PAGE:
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While a lot of jazz-born guitarists fall into the fusion or smooth jazz categories, there are plenty who still take inspiration from straightahead genre giants like Wes Montgomery and Joe Pass. Case in point: Dan Wilson. The Ohio native sounds like he heard the Montgomery LP Smokin’ At the Half-Note and never looked back. Vessels of Wood and Earth, his third album as a leader after working with luminaries like Joey DeFrancesco and Christian McBride (who produced), showcases a gifted player who knows how to balance technique with an understanding of the song.
Wilson’s take on Stevie Wonder’s “Bird of Beauty” zeroes in on the master’s melodic magnificence without sticking to it, using it as a springboard for improvisational excitement. Showing an affinity for both Marvin Gaye and social consciousness, Wilson takes on Gaye’s “Save the Children” and “Inner City Blues,” bringing out the jazz inflections in both and stepping out of the way when it’s time for singer Joy Brown to convey the messages. Brown also takes center stage in a stirring voice-and-guitar rendition of the standard “Cry Me a River.” He strips down even further on a cover of the Pat Metheny Group’s “James,” eschewing Metheny’s production layers for some shimmering solo guitar.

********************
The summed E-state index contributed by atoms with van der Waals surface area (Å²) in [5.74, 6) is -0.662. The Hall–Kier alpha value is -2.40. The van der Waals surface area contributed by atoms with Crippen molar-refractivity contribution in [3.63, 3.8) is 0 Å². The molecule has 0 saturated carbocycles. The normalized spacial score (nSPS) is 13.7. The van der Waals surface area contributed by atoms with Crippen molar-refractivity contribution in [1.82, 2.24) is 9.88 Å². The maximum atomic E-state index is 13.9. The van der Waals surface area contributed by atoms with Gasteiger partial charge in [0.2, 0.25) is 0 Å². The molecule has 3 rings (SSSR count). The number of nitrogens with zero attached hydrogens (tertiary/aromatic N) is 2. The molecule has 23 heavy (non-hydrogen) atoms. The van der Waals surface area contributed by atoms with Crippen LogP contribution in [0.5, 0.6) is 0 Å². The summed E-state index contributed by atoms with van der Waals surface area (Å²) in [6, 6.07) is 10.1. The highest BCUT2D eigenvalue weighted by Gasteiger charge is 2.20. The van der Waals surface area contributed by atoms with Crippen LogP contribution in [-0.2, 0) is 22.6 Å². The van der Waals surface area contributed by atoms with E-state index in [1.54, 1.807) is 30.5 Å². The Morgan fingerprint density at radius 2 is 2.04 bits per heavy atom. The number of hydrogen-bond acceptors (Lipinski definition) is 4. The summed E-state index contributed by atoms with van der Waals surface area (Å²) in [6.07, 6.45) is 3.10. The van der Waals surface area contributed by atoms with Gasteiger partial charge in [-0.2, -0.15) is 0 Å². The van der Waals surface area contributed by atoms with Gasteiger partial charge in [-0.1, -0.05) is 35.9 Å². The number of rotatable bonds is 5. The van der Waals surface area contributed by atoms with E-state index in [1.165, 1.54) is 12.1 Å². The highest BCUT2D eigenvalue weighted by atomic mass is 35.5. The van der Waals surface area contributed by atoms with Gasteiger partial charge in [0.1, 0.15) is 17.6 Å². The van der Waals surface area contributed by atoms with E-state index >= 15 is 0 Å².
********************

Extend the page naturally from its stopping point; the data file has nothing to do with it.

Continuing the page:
Wilson shines especially brightly on his own tunes – digging into the melodies of “Juneteenth,” “Who Shot John,” “The Rhythm Section” and the title track comes as naturally as breathing, and makes the solos natural extensions of the music in his head. Of course, he has help, as bassist Marco Panascia and drummer Jeff “Tain” Watts lay down expertly swinging and slinky grooves and pianist Christian Sands provides Wilson with a foil as lead voice. But the spotlight remains where it rightly belongs. Fleet of finger but refined of taste, Wilson makes a good case for himself as the next jazz guitar star.
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